If Linux just did it would be ready for Prime Time

While surfing around looking for stories I came across this article on The ERACC Web Log.  The story is talking about how to many authors are writing articles about how Linux needs to just solve <insert thing that doesn't work to their expectation> and it will be ready for prime time.  He makes a lot of good points in the article about how very often these "issues" preventing Linux from taking over has little to do with the topics in most articles.

One of the next links I clicked on happen to be a great example of the problem he points out in a recent article found here on the Tom's Hardware Website.  The article is written by an ex-Microsfot Employee and converted closed source programmer by the name of Keith Curtis.  He thinks the reason Linux isn't ready for Prime Time becuase Linux is missing hardware drivers.  His real gripe is with the hardware makers not the linux community for most of the article.  What's obvious from the article is that he rarely, if ever, builds a system from scratch and then try to install Windows of any version on that machine.  If he did he would realize that the reality is that just because a driver is available doesn't mean it works as advertised.   

I recently purchased a new Dell computer for my wife.  When I went to add her new computer to our LAN the older Linksys Wireless G network card that I had in her previous computer was not recognized by Windows 7.  I had to login to a different computer and grab the Windows Vista driver, because there were no Windows 7 drivers.  This got the machine connected to the internet.  I solved the problem but had it been most of my non-technical friends and family they would have been unable to use the wireless network.  So since Cisco doesn't offer drivers for Windows 7 then why are we amazed when they don't offer them for Linux?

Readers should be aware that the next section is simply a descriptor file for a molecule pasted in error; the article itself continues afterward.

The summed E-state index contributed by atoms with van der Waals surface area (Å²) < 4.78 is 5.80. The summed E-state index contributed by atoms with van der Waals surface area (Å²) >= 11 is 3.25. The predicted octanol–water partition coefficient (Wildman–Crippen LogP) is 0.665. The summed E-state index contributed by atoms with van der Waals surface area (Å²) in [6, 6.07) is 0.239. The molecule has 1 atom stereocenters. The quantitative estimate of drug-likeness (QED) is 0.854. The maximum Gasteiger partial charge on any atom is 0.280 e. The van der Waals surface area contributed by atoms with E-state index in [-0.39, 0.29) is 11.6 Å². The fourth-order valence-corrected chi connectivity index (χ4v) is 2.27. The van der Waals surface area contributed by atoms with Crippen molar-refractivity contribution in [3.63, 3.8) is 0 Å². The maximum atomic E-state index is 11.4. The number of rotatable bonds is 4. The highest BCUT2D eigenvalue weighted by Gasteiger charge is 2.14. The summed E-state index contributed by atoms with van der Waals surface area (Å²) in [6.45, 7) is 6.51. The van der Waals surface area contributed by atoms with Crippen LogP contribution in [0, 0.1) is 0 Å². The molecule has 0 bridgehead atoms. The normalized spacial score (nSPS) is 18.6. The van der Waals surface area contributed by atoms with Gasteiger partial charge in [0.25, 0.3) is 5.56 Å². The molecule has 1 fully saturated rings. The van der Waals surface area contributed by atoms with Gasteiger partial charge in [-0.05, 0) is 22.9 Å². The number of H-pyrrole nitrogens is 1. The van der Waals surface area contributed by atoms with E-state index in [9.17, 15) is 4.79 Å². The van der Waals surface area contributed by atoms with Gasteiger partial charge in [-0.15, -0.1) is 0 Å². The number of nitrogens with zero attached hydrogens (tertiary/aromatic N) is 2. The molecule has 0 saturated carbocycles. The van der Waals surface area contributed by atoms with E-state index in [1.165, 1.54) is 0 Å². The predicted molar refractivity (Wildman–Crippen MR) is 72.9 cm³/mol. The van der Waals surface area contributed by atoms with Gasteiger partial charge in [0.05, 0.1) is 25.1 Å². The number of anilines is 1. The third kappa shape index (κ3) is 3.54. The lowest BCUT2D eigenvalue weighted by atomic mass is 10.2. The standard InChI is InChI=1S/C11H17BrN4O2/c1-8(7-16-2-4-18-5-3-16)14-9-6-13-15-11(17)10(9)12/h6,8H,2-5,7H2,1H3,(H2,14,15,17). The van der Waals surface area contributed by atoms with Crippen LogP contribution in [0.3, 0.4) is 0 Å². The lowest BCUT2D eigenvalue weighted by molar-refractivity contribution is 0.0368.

No OS is perfect and the Linux is no exception.  People seem to be forgetting that companies like IBM, Sun and HP have spent more of their lives as companies running on proprietary hardware with almost no support for third party hardware.  They built successful and profitable Unix based products without good driver support from vendors.

Brian Wagner

Brian started working with *nix in while a student at Kent State University in the early 90's. In 1995, as an E-Mail Administrator for Caliber Technology (now part of Fedex) he was tasked with administering Sendmail on both Slackware Linux and Solaris Systems. His first home install of Linux was MkLinux DR1 in 1996 on his 60 Mhz PowerMac. Since then Brian has been working and consulting on Linux and it's uses in the Enterprise to support everything from E-Mail, Firewalls, Web and File serving to custom cluster solutions and grid solutions. Brian has had the opportunity to work in both Fortune 500 companies and small 2 person organizations. This has given him the unique insight into the differences every size business faces.